Drum Sander

February 01, 2018

One of the many challenges in segmented turning is finding an efficient way to sand the individual rings flat before stacking and gluing them together. At first, I used a large sanding disk for the lathe and I would simply hold the ring up to the disk and sand it to get it ready to glue to the next ring. This method, for me, was not ideal. It created a massive amount of dust in the shop, no matter how I positioned a dust collection hose, and it was just dangerous for obvious reasons. Time to come up with a better way. I began looking into drum sanders by Jet and a few others. I stumbled onto a video about a machine called FlatMaster and found what I thought would be the best design. After a few days of head scratching on how to build one, I came up with a few ideas and thought I'd give it a try.

I started with a 5/8 steel shaft 36" long, then cut a series of MDF disks and glued them together on the shaft.

Next, I needed to mount the drum into an enclosure. I was still thinking it would be a benchtop machine at this point, so I mounted the 1/2 HP/1800 RPM motor to the box with pillow block bearings on each end...

...and soon realized this thing was HEAVY and would be too much machine as a portable benchtop sander, so I gave it some legs, moved the motor underneath and out of the way, and made it a stationary machine. I attached the drum to the motor via an adjustable link v-belt on 2" pulleys.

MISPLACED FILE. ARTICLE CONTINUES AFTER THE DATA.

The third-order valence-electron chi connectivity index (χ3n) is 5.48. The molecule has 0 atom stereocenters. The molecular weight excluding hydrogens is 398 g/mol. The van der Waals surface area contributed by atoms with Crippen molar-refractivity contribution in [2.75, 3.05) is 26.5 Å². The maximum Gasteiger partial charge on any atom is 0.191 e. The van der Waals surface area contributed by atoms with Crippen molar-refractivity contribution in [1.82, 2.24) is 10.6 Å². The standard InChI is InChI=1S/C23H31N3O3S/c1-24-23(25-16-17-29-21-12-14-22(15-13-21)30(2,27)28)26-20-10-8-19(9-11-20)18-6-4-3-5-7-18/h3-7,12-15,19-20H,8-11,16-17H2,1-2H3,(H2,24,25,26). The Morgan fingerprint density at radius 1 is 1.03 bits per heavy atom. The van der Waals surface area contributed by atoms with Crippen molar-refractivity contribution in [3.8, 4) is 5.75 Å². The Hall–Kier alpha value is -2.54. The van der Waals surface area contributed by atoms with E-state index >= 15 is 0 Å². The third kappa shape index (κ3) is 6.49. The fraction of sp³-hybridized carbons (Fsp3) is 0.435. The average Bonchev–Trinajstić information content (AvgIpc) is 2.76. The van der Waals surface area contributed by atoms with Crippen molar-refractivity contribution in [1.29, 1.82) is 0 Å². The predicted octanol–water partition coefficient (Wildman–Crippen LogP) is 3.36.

After I was happy with the layout of everything, I then carefully sanded the drum so that it was uniformly round. I added a switch, a 4" dust port for attaching to the main dust system, and a laminate top so the workpiece would easily slide while sanding. Lastly, I attached some adhesive-backed Velcro to the drum followed by some 3-inch Velcro-backed 120 grit sandpaper. I painted the machine a matte black...and voila!

I've been using this machine for more than three years now on upwards of 100 different projects. It has worked like a charm. I started out with 120 grit paper but have switched to 80 grit. The paper lasts probably two months or so between changing, and it's cheap, about $15 for a roll that allows for three changes. Thanks to the attached dust collection, there is NO dust in my shop from this machine. I'm able to sand a segmented ring in just a few passes. For efficient production of a segmented vessel, this machine has simplified one very big step in the process.

I've added a removable top that allows me to use the platform as a work surface when not needing the sander.

Back when I built this machine, I invested around $400 in it. Money well spent. While not extremely complex in its design, it performs well for its intended purpose.